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By Rick Chapman, Assistant General Counsel,
Global Ethics & Compliance, Halliburton
According to new research from The Risk Advisory Group, third party risk is at the top of the agenda for compliance professionals in 2018. This is hardly surprising when you consider that businesses are increasingly reliant on networks of third parties to take their services and products to market – and evidence shows that these third parties pose a significant risk. The challenge for compliance teams is how to manage these relationships effectively and efficiently.
Technology is one solution – and a powerful one at that. Automated due diligence processes such as online questionnaires, evaluation, and approval systems can bring all manner of benefits. However, they can create new complexities that threaten the promised efficiency gains if they are not managed in the right way.
Following are some of the lessons that I have learned “on the front line” about getting the most out of online due diligence systems in order to increase efficiencies:
The personal touch
Don’t expect third parties to respond to automatically-generated requests without some kind of human intervention. Built-in automatic reminder notices may elicit a response from some, but many third parties will expect a more personal request and a detailed explanation. Also, in certain scenarios, there can be no substitute for human intervention. For example, overcoming language barriers, addressing concerns over use of the information, and handling requests to redirect or relaunch online questionnaires to other individuals; these all benefit from the personal touch.
Also, some third parties may not respond or may refuse to respond, to online requests for corporate ownership information, fearing the requests are from an illegitimate source or that the requested information is sensitive and subject to privacy laws. To avoid unnecessary delays and inefficiency, be prepared to demonstrate the legitimacy of the exercise and provide assurances with respect to the handling of private information in compliance with applicable privacy laws. This can’t be achieved by online systems. It is down to compliance professionals to set the correct tone and help third parties understand that their cooperation with the due diligence process is key to demonstrating their commitment to ethics and compliance.
Flexibility for discretionary decision-making
No online due diligence platform can fully account for every potential circumstance; therefore, the platform should be designed to allow compliance professionals to make discretionary decisions in an auditable manner. For example, a third-party respondent may misinterpret a question and provide a response that leads to an incorrect categorization or risk ranking. Or a proposed purchaser of company products may see themselves as a customer, but the compliance professional may conclude that the purchaser is representing the company as a distributor with a higher risk rating. It is important that compliance professionals retain ultimate responsibility for evaluating responses and assessing the risks associated with the third party, and any decisions and justifications should be recorded and documented in a verifiable way. Documented discretionary overriding helps avoid inefficient, inappropriate, and confusing workflows based on responses to online questionnaires; it also makes for a better and smoother experience for the respondent.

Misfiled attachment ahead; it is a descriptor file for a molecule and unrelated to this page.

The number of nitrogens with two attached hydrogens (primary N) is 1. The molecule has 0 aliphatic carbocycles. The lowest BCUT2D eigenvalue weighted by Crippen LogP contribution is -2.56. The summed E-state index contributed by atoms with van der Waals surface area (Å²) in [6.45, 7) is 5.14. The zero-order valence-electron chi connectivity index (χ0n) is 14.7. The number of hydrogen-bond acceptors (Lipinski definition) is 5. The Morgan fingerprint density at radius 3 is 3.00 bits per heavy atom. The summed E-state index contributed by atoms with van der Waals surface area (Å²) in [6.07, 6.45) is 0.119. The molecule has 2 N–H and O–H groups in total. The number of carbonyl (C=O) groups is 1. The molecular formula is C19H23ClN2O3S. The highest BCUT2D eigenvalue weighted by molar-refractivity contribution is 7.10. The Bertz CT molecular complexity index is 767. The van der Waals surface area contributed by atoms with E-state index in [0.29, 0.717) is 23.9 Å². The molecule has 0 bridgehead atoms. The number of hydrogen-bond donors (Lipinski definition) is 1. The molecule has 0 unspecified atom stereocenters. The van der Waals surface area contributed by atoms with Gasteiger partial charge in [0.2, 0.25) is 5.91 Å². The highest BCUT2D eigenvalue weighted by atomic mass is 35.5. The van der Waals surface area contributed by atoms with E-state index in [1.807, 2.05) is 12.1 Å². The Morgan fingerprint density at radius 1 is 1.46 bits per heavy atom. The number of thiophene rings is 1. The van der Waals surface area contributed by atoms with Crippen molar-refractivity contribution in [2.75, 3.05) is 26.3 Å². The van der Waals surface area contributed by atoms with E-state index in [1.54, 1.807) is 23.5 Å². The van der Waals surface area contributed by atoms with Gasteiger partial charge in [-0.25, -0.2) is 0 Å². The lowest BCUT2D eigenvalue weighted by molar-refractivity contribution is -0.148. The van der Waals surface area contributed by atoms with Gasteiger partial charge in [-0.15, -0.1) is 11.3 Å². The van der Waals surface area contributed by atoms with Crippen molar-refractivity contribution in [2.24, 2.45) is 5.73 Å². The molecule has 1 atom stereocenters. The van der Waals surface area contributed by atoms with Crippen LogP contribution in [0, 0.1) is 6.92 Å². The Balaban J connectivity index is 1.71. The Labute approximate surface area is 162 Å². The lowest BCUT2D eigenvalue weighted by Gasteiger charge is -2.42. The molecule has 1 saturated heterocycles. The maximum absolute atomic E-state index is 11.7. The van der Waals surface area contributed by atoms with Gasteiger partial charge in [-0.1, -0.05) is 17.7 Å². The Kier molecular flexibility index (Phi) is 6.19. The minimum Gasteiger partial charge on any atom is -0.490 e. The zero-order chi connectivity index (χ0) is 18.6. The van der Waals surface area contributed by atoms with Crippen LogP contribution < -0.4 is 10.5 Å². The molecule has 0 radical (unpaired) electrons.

Adapting your workflow over time
As your due diligence system becomes more sophisticated and more widely used, you may want to make some changes in order to achieve further efficiency gains. After years of implementing due diligence as part of compliance programmes, companies may find that an increasing amount of time is devoted to maintaining existing third-party relationships. The challenge is how to adapt the workflow to more effectively handle them. Simply “re-running” them through new online due diligence platforms may frustrate trusted vendors. To increase cooperation and reduce delays, distinguish initial reviews from periodic reviews of existing relationships, and limit the focus of the latter to aspects that are relevant to ongoing operations.
Collaborating for greater efficiency
Over time you may find that the scope of your due diligence process and systems begins overlapping with other corporate functions such as procurement department vendor selection systems, vendor onboarding processes in enterprise resource planning systems, and third-party screening by international trade compliance. Integrating these related business processes through unified workflows, data sharing/transfer, or system consolidation can lead to much greater efficiency. The key to unlocking the benefits is multi-departmental cooperation, planning, and budgeting.
Every compliance department will have its own strategy for managing its growing network of third-party relationships. However, there is no denying that technology can help when used in the right way. By automating time-consuming administrative tasks, it frees up compliance professionals to play a more strategic role in how they protect their business. And that can only be a good thing.
Rick is Halliburton’s Commercial Agent Administrator and the subject matter expert responsible for Halliburton’s corporate due diligence programmes
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